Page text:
A coalition of news organizations and press freedom groups plan to file a court application guaranteeing journalists substantive access to cover the ongoing old-growth logging demonstration in the Fairy Creek watershed, near Port Renfrew, B.C.
The coalition includes APTN, Ricochet Media, The Narwhal, Capital Daily, Canada’s National Observer, The Discourse and IndigiNews, in addition to the Canadian Association of Journalists (CAJ) and Canadian Journalists for Free Expression (CJFE).
“Over the past week, we’ve repeatedly seen the RCMP shift the goal posts on how it plans to allow journalists access in order to cover this important public interest story,” said Brent Jolly, CAJ president, in a release. “Every day is a new day with new excuses from the RCMP about why access is limited. Enough is enough.”
“The RCMP have been using broad exclusion zones to interfere with members of the media for at least eight years, across multiple provinces,” added Ethan Cox, an editor with Ricochet Media. “Legal precedent and the RCMP’s own oversight body say doing so is beyond the authority of the force, but it keeps happening. What’s at stake here is nothing less than the public’s right to know.”
Last week, the CAJ issued a statement calling on courts to limit RCMP power when granting injunctions. The coalition has now sent a formal letter to the RCMP requesting that media be provided fair access.
In the letter, the coalition says journalists have had access to the site restricted in ways that materially prevent them from doing their job. It demands that the RCMP take steps to minimize enforcement practices on the work of journalists, calling for an immediate end to exclusion zones for journalists (and not contingent on the availability of a media liaison officer); that journalists be allowed close enough to unfolding events to record video and sound, conduct interviews and take photographs; that the RCMP refrain from using physical obstructions that block the view or prevent the media from capturing audio, including holding up tarps around arrests, placing loud generators between journalists and arrests, or positioning officers to block cameras; and that arrest or detainment of journalists and seizure or interference with equipment cease.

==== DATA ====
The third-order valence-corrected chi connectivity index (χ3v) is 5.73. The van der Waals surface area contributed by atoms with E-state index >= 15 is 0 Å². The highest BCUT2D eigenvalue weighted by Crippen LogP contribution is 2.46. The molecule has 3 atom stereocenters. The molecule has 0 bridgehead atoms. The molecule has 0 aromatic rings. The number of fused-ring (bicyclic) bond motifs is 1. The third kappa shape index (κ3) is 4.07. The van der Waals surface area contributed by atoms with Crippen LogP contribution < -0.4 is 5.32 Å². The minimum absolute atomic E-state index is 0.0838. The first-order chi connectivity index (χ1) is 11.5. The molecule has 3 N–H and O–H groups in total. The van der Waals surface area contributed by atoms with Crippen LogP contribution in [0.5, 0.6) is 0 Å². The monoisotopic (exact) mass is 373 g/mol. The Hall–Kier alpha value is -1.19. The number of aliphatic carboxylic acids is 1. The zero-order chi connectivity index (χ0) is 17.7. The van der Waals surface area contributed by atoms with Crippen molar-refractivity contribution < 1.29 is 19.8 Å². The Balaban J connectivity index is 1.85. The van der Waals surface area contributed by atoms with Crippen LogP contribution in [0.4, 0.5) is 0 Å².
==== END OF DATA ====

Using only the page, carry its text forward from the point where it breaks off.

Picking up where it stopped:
“Journalists are not participants in the protests, or advocates for the protesters against whom the injunction is being enforced. It is not our intention to interfere with police operations in lawful execution of a court order. Our role is to serve democracy by documenting activities and conveying that information to the public,” states the letter. “Journalism is an essential service and is, accordingly, given constitutional protection. We have no intention of interfering with your work. We ask that you allow our journalists to do their work without undue harassment or obstruction in accordance with the law.”
The CAJ said as of Wednesday afternoon, the letter had not been acknowledged.
The coalition says it’s ready to proceed with an application to the B.C. Supreme Court to vary the injunction order to specifically set out protections for the media.
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